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MSU Extension

JUDY: We've worked hard in our gardens to raise fresh and tasty fruits and vegetables and herbs. Or maybe we've made trips to the farmers market. Everything is perfect and delicious right now. But wouldn't it be great to enjoy the fruits of our labor next winter? We can do that. I'm Judy Wagley--this is “From the Ground Up!” Kara Lynch is a registered dietitian and food safety educator from Michigan State University Extension in Isabella County. She can help! Thanks so much for joining me today.

Kara Lynch is a Food Safety Educator for Michigan State University Extension.
MSU Extension
Kara Lynch is a Food Safety Educator for Michigan State University Extension.

KARA: Thank you for having me.

JUDY: Kara, I think since the dawn of time, people have been figuring out ways to successfully store and preserve their food. Fortunately, now we have tools and gadgets to freeze and can and dehydrate our own food. And we have experts like you to help! What are some advantages of preserving our own food?

KARA: I think that varies depending a little bit on who you ask. But a big advantage is, having it throughout the whole year, and having accessibility to that. Preserving food at its peak ripeness and nutritional value is a huge advantage. I grew up in a family of preservers. And so I also learned a lot from my mother and my grandmothers, and made a lot of great memories that way. So for me, it kind of holds a special place in my heart as well, as far as that goes. But I think, you know, being able to, if you if you have a large bounty of green beans, for example, you know, can those when you can or freeze them, and we can enjoy them throughout the whole year.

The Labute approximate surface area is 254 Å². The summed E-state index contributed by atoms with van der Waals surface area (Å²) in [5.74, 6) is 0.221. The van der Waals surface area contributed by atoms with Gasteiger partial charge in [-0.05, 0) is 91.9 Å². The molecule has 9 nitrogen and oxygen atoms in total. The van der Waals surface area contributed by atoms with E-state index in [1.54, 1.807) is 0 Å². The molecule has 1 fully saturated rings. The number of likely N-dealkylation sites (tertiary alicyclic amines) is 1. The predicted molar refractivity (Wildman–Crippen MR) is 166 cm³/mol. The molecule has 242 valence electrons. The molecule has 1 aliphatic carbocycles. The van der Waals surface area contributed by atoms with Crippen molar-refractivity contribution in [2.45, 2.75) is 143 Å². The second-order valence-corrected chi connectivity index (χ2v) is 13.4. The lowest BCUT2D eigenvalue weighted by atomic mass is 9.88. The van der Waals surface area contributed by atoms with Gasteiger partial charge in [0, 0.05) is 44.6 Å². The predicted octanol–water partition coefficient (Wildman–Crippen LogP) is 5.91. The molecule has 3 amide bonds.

JUDY: Yes. And you also know just where they came from.

KARA: Right—and you can control what goes into that. Yes, that's true. I am a dietitian. And I often talk to people who are on sodium restrictions. So sodium isn't something for most items, unless it's a pickling recipe that you have to insert or include in your recipe for freezing or for canning, so you can control some of your ingredients.

JUDY: Well, as far as food preservation, there's so much to cover. So how about today we talk about freezing. And then next week we'll talk about canning Is that okay?

KARA: That sounds great

JUDY: Advantages to freezing as far as food quality and nutrition?

KARA: Freezing is nice because you can have limited or no heat treatment before it goes into the freezer. Therefore, you're not destroying any of the nutrients really before it goes into the freezer, and that nutrition is retained throughout the freezing. Now of course it can decline over time; that's why we do have recommendations to consume those foods usually within six to 12 months of being frozen. But the nutritional value is still very good.

JUDY: And with freezing, you don't need special equipment.

KARA: You don't need it-- you can certainly get away without it. Now there is some equipment that is helpful especially if you're doing a large amount of something or if it needs blanching, there is some equipment that can make that easier.

JUDY: Kara, some basic do's and don'ts for freezing?